Syringa

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Credits

Article from Bean's Trees and Shrubs Hardy in the British Isles

Recommended citation
'Syringa' from the website Trees and Shrubs Online (treesandshrubsonline.org/articles/syringa/). Accessed 2020-10-24.

Family

  • Oleaceae

Common Names

  • Lilac

Glossary

corolla
The inner whorl of the perianth. Composed of free or united petals often showy.
herbarium
A collection of preserved plant specimens; also the building in which such specimens are housed.
axillary
Situated in an axil.
bud
Immature shoot protected by scales that develops into leaves and/or flowers.
calyx
(pl. calyces) Outer whorl of the perianth. Composed of several sepals.
capsule
Dry dehiscent fruit; formed from syncarpous ovary.
exserted
Protruding; pushed out.
glabrous
Lacking hairs smooth. glabrescent Becoming hairless.
indeterminate
A form of inflorescence in which the outer or lower flowers open first and the inflorescence axis continues to grow. (Cf. determinate.)
imparipinnate
Odd-pinnate; (of a compound leaf) with a central rachis and an uneven number of leaflets due to the presence of a terminal leaflet. (Cf. paripinnate.)
section
(sect.) Subdivision of a genus.
simple
(of a leaf) Unlobed or undivided.

References

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Credits

Article from Bean's Trees and Shrubs Hardy in the British Isles

Recommended citation
'Syringa' from the website Trees and Shrubs Online (treesandshrubsonline.org/articles/syringa/). Accessed 2020-10-24.

A group of small trees and shrubs, consisting of about two dozen species, confined to the Old World. Two are found in Europe, one in the Himalaya, the others in E. Asia as far south as the Chinese province of Yunnan. The cultivated species are deciduous, and have opposite leaves, usually neither toothed nor lobed; but in one species they are pinnate (S. pinnatifolia), and in another pinnately lobed (S. laciniata). The flowers appear in panicles, often pyramidal, but sometimes of indeterminate shape. Corolla tubular, with four lobes; calyx bell-shaped, unevenly toothed; stamens two. Seed-vessel a capsule of flattened or spindle shape, composed of two valves, which split from the top downwards when ripe.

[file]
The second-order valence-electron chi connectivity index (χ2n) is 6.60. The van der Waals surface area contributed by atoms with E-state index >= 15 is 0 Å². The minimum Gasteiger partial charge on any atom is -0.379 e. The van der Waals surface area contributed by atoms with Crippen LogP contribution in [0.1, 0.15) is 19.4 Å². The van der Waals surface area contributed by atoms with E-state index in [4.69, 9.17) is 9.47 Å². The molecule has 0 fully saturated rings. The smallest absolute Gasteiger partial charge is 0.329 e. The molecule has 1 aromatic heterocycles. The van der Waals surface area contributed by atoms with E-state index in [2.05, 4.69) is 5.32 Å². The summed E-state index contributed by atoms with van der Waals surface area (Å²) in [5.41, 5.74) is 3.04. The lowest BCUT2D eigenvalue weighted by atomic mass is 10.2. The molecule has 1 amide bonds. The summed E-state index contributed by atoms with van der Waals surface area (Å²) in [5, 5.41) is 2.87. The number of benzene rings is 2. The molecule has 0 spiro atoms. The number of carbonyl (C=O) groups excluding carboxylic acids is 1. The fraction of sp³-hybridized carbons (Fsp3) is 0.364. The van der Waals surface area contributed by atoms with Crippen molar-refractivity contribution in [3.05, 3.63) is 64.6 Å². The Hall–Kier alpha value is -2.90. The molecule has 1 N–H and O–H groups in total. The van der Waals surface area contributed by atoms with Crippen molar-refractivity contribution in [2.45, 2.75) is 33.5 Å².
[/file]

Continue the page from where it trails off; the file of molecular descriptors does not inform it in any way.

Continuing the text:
There are two distinct subgenera:

subgen. Ligustrina. – Corolla-tube short (about as long as the calyx), white or cream-coloured; stamens clearly exserted. This group, which in some respects resembles the privets (Ligustrum), is composed of only two species: S. pekinensis and S. reticulata.

subgen. Syringa. – Corolla tube long, enclosing the stamens. Flowers usually in some shade of purple, sometimes white.

This subgenus is subdivided into four series by Rehder:

ser. Villosae. – The species of this well-marked group form a terminal bud and flower on the leafy shoots of the year.

ser. Syringa (Vulgares). – In this group, of which the common lilac is the type, the flowers are produced in leafless panicles from upper axillary buds on the previous season's growth and the terminal bud is usually lacking. Leaves simple or pinnately divided, glabrous or nearly so.

ser. Pinnatifoliae. – The one species in this series is closely allied to the preceding, but has completely pinnate foliage and terminal growth-buds.

ser. Pubescentes. – This group resembles the series Syringa in the manner in which the flowers are borne and in the absence of terminal buds, but in other respects approaches the series Villosae. The type of the group is S. pubescens, and the other species recognised are all closely allied to it.

The standard work on the genus is: Susan D. McKelvey, The Lilac (1928). It is profusely illustrated and treats the garden varieties and hybrids as well as the species. The author was for many years a Research Associate at the Arnold Arboretum, Massachusetts.

The cultivation of the common lilac is dealt with under the heading of S. vulgaris, and the soil and general treatment are the same for the rest of the genus. All of them can be propagated by layers, most of them by cuttings. Cuttings should be made of mature shoots in August, and placed in a sheltered position under handlights. Softer cuttings taken earlier will often take root in gentle heat.

The lilacs are subject to a bacterial disease, which causes the young shoots and inflorescences to wilt and blacken, and is often taken to be the result of frost damage. The affected parts should be cut out immediately the attack is noticed.

Footnotes

Botanical section revised by P. S. Green of The Herbarium, The Royal Botanic Gardens, Kew.

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